FAB Use Cases: Energy

In this series, we tackle different potential use cases of Fast Access Blockchain and how we can build a better world through our solutions.

New Applications, New Business Models, New Possibilities

Applications which are an ideal fit for blockchain technology have the following characteristics:

  • Involve multiple organizations
  • Where trust is key, or trust is presently severely eroded
  • Proof is key
  • Involve exchange/transfer of assets or value
  • Involve data sharing or presently suffers from silo’d data
  • Benefit from micro transactions/streaming
  • Have opportunities for new business models, products or services
Our First Use Case based on energy focuses on personal use.

Energy, especially electricity, has been undergoing a decentralization transformation over the last decade or so, in some ways analogous to blockchain technology. Millions of people now generate electricity locally and even off-grid. Along with traditional energy sources, renewable energy such as solar and wind are rapidly moving us towards a decentralized future, for example, using rooftop PV solar systems, or waste bio-digesters at a farm. The ability to transact, that is trade energy and energy services in exchange for value, is an essential lubricant for operating our energy system.

In the past, transactional relationships could only be madewith the electric utility, but with blockchain technology, these transactions can now be done peer-to-peer, so you can sell your excess solar energy to a neighbor that maybe you don’t even know. This can be done by smart contract enabled autonomous agents working on your behalf to optimize any combination of parameters that you specify.

With the electric cars and V2G (vehicle-to-grid) and G2V (grid-to-vehicle) technology, the car battery can be used to store excess solar energy generated in the daytime and resupplied to the grid in times of peak load to reduce peak demand requirements on fossil fuel based generation, provide short bursts of “back up” power in emergency conditions, or help with real-time balancing of supply and demand. This can happen regardless of where the car is plugged into the grid, at home, work, or at the mall. (The same can be done with residential energy storage systems such as the Tesla Powerwall.) In the industry, these are called ancillary services, which are necessary services that are provided and paid for just as the energy we consume must be generated and paid for.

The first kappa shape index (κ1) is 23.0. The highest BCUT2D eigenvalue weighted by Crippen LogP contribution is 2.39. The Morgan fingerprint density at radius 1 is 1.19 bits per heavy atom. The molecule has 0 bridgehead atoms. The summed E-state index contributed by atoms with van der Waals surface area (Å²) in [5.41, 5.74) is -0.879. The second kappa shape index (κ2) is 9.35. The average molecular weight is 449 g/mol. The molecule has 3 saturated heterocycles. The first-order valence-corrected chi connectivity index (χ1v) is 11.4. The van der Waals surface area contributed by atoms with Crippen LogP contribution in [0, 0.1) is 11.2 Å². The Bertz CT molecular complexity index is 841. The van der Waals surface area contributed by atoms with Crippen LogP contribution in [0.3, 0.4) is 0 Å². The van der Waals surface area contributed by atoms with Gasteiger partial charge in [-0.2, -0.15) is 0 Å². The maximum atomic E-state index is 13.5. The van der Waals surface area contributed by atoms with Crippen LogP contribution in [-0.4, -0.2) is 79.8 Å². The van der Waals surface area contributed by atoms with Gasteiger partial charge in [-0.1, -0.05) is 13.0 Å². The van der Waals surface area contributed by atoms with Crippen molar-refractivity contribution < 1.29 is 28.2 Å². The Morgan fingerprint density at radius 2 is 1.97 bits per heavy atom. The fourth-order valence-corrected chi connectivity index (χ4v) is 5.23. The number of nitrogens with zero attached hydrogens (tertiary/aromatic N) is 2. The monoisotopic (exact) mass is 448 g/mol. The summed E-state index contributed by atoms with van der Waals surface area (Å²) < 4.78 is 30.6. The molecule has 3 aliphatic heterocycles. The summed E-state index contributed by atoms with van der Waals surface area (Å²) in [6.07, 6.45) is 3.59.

Smart contract enabled autonomous agents can work to optimize any combination of specified parameters such as carbon emissions, peak demand, revenue or battery life within prescribed constraints such as maintain a minimum 85% charge on your EV battery because you have a long trip planned on the weekend or similarly, your home battery because the weather forecast calls for cloudy conditions for the next 2 days. Even without a storage battery or PV solar panels, you can provide what is called Demand Response or load shaping services, such as responding to requests to reduce power consumption during peak demand periods and be paid for it. This may be for example, reducing your AC setting during the peak period or pre-cooling your home/office in the morning such that the AC can be turned off during the afternoon peak if it is forecast to be a very hot day.

With blockchain technology, transactions can be made with low transaction cost, allowing settlement of more frequent transactions (e.g. every minute instead of monthly in present day systems), and allowing possibilities of micro-transactions such as payment for inductive EV charging on e-charging roads or while stopped at a stop light. Other new possibilities such as a cryptocurrency mined by production of renewable energy such as solar are also emerging. This cryptocurrency can then be traded in exchange for Bitcoin or FABcoin, for example.

Other applications in energy that match well with the characteristics and benefits of blockchain technology include carbon credit accounting and trading, simplifying or eliminating clearing processes for trading resulting in faster settlements, preventing double counting of Renewable Energy Certificates (RECs) and simplifying and reducing the cost of REC transactions. Additional possibilities include micro-grid energy resource trading and optimization, and streaming pay-as-you-go improvement on prepaid meters that eliminate the hassle and overhead of prepaid cards.

In all of these applications, we see that blockchains can function as an internet of energy transactions, enabling mass co-operation and exchange of energy, energy services and value between everyone to propel us towards a sustainable energy future.

Written By: Eugene Cofie and Ken Tang

Fast Access Blockchain






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